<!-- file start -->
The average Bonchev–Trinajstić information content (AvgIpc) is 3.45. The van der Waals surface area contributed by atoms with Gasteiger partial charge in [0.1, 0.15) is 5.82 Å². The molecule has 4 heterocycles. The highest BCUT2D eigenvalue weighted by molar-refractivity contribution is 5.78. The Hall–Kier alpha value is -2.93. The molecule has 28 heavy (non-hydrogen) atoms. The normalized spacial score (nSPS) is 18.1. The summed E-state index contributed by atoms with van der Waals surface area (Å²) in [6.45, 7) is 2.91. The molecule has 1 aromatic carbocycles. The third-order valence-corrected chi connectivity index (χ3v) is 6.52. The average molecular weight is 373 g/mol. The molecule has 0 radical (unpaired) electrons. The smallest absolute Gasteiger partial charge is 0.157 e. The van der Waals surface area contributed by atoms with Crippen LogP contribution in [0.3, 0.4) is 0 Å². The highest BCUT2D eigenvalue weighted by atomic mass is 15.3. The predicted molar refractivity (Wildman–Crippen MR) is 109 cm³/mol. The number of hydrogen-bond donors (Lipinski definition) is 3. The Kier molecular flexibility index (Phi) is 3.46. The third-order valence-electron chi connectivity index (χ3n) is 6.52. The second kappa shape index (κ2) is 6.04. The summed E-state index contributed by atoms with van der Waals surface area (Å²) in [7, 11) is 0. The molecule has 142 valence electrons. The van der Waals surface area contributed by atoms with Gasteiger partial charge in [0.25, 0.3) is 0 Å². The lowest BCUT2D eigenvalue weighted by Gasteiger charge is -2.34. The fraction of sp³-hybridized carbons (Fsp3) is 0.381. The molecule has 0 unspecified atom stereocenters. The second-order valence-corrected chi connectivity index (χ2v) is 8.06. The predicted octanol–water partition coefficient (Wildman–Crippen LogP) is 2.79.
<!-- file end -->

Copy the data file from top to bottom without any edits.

The average Bonchev–Trinajstić information content (AvgIpc) is 3.45. The van der Waals surface area contributed by atoms with Gasteiger partial charge in [0.1, 0.15) is 5.82 Å². The molecule has 4 heterocycles. The highest BCUT2D eigenvalue weighted by molar-refractivity contribution is 5.78. The Hall–Kier alpha value is -2.93. The molecule has 28 heavy (non-hydrogen) atoms. The normalized spacial score (nSPS) is 18.1. The summed E-state index contributed by atoms with van der Waals surface area (Å²) in [6.45, 7) is 2.91. The molecule has 1 aromatic carbocycles. The third-order valence-corrected chi connectivity index (χ3v) is 6.52. The average molecular weight is 373 g/mol. The molecule has 0 radical (unpaired) electrons. The smallest absolute Gasteiger partial charge is 0.157 e. The van der Waals surface area contributed by atoms with Crippen LogP contribution in [0.3, 0.4) is 0 Å². The highest BCUT2D eigenvalue weighted by atomic mass is 15.3. The predicted molar refractivity (Wildman–Crippen MR) is 109 cm³/mol. The number of hydrogen-bond donors (Lipinski definition) is 3. The Kier molecular flexibility index (Phi) is 3.46. The third-order valence-electron chi connectivity index (χ3n) is 6.52. The second kappa shape index (κ2) is 6.04. The summed E-state index contributed by atoms with van der Waals surface area (Å²) in [7, 11) is 0. The molecule has 142 valence electrons. The van der Waals surface area contributed by atoms with Gasteiger partial charge in [0.25, 0.3) is 0 Å². The lowest BCUT2D eigenvalue weighted by Gasteiger charge is -2.34. The fraction of sp³-hybridized carbons (Fsp3) is 0.381. The molecule has 0 unspecified atom stereocenters. The second-order valence-corrected chi connectivity index (χ2v) is 8.06. The predicted octanol–water partition coefficient (Wildman–Crippen LogP) is 2.79.